Andrew Tyrie, new chair of the Competition and Markets Authority, told companies in July to stop “ripping people off” or face the full force of the watchdog’s sanctions.

His focus is mostly on regulated markets such as banking and energy, where companies are accused of exploiting vulnerable households by extracting a “loyalty penalty” if they do not switch suppliers.

The UK productivity crisis

The FT examines why Britain is suffering from weak productivity growth

Part one in the series
The many facets of the UK productivity crisis since the financial crisis, in eight charts

Part two
Is the British economic model driving poor productivity growth?

Part three
A report about the small companies that are accused of endemic inefficiency

Part four
Why the construction industry is a poster child for feeble productivity growth

Lord Tyrie, a former Conservative MP who chaired the Commons Treasury select committee, told MPs during his confirmation hearing for the CMA in April that retail banking and auditing were parts of the economy that did not work in the interests of the public or productivity.

Scott Corfe, chief economist at the Social Market Foundation, a think-tank, suggested that consumers should be switched between energy suppliers automatically after several years to stop companies exploiting customer inertia.

He claimed that pro-competition moves such as this had some potential for raising productivity growth rates. “When there was a suggestion [by the government] of a price cap in the energy sector, the big six responded by immediately shedding jobs, which suggests they weren’t being very productive,” he said.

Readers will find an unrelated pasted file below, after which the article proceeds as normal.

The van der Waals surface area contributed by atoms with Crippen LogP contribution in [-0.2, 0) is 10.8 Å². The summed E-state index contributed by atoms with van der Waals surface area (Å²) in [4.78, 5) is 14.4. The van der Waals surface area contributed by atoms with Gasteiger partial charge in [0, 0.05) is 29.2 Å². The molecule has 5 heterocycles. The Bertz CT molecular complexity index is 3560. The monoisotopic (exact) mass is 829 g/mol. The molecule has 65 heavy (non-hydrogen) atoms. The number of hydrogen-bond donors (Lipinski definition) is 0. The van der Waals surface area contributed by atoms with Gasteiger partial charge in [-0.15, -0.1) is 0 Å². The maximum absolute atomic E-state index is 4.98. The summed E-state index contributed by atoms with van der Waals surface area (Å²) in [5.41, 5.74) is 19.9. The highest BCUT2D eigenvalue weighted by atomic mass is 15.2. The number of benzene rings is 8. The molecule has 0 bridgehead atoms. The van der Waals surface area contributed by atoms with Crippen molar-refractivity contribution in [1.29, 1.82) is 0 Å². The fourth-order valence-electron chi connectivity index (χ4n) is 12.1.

Lord Tyrie also has big US technology companies in his sights, such as Facebook, Google, Amazon and Uber.

He told MPs that in addition to the ability of these companies to harvest data about their customers, “there are a lot of other problems with these platforms, and they will require regulatory action of some sort eventually. I do not know exactly how that should come, but it should be international”.

One of the core tasks facing the government over the next few years will be establishing a post-Brexit economic and markets framework that will involve a bigger role for the UK competition authorities because Brussels will no longer play a part.

Another task will be to negotiate a future relationship with the EU that provides as much scope as possible to strike trade deals with countries beyond the bloc. Mr Haldane said greater openness to trade had consistently been shown to boost productivity.

As part of this series, we want to hear what you think is the main solution to the UK’s weak productivity growth since the financial crisis. Share your ideas in the comments below and we may publish the best in a follow-up piece. You can also share your thoughts directly with us at ask@ft.com.

Letter in response to this article:

UK is equally well placed to step up or be subsumed in the energy market / From Paul Cuttill, Middleton On Sea, W Sussex, UK

Get alerts on UK business & economy when a new story is published

Copyright The Financial Times Limited 2019. All rights reserved.
Reuse this content (opens in new window)

Follow the topics in this article